Saving lives by providing the Right Drug Dose

Stanford engineers have created an experimental technology that can monitor and maintain drug levels in the bloodstream. It has been tested on animals; If it works in people, it could help deliver optimal dose of life-saving drugs and prevent overdosing or underdosing. Each body reacts to chemicals differently. And that could result in one person’s perfect dose and deadly overdose for someone else. With such variability, it is hard to prescribe the right amount of critical drugs.

A team led by Stanford electrical engineer H. Tom Sohand postdoctoral fellow Peter Mage has developed a drug delivery tool that could make getting the right dose of lifesaving drugs possible.

“This is the first time anyone has been able to continuously control the drug levels in the body in real time,” Soh said. “This is a novel concept with big implications because we believe we can adapt our technology to control the levels of a wide range of drugs.” In a paper published in Nature Biomedical Engineering, the group has proved this finding of continuous regulation of the level of a chemotherapy drug in living animals.

The technology consists of three basic components: a real-time biosensor to continuously monitor drug levels in the bloodstream, a control system to calculate the right dose and a programmable pump that delivers just enough medicine to maintain a desired dose. The system monitors and adjusts the flow of medicine continuously.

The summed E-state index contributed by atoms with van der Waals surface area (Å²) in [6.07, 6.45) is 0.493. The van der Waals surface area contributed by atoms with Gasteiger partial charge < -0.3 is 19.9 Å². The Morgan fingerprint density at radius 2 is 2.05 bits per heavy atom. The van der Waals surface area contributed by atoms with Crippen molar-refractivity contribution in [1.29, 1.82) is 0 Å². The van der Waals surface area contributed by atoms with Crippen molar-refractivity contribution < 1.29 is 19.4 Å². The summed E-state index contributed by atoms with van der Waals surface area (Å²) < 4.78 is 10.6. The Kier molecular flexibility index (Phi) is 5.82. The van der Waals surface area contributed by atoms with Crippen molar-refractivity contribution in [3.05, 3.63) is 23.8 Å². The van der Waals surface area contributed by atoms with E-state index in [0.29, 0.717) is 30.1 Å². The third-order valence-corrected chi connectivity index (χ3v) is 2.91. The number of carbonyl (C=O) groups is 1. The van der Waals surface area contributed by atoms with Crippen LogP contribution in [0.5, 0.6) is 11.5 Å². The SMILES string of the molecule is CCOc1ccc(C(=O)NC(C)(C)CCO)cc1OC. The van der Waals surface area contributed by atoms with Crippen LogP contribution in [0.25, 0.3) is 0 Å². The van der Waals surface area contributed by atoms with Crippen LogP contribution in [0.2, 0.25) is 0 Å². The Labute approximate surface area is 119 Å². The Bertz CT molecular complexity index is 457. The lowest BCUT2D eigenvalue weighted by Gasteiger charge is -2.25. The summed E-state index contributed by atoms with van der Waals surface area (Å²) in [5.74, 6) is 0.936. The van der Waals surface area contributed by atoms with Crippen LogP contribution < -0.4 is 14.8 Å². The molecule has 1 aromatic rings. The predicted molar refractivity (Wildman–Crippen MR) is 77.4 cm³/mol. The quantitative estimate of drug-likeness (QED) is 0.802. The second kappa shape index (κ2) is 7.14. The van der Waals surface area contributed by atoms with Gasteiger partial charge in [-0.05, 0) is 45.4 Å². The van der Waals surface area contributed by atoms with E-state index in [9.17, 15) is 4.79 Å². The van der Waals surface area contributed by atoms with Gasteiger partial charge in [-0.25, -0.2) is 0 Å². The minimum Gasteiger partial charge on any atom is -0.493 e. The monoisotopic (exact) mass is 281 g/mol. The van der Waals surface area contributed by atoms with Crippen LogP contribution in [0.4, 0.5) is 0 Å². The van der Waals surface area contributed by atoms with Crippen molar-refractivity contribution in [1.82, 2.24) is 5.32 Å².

Even in cases of acute drug-drug interactions – that is known to cause wide swings in chemotherapy drug levels – the team found that their system could stabilize drug levels to moderate, avoiding threat to life. If the technology works as well in people, it could have big implications. “That could allow researchers to create an electronic system to replicate the function of the dysfunctional pancreas for patients with type 1 diabetes,” Soh said.

The team plans to miniaturize the system so that it can be implanted or worn by the patient. The current setup might not be useful for continual use. There are many hurdles to be crossed, but future is indeed exciting.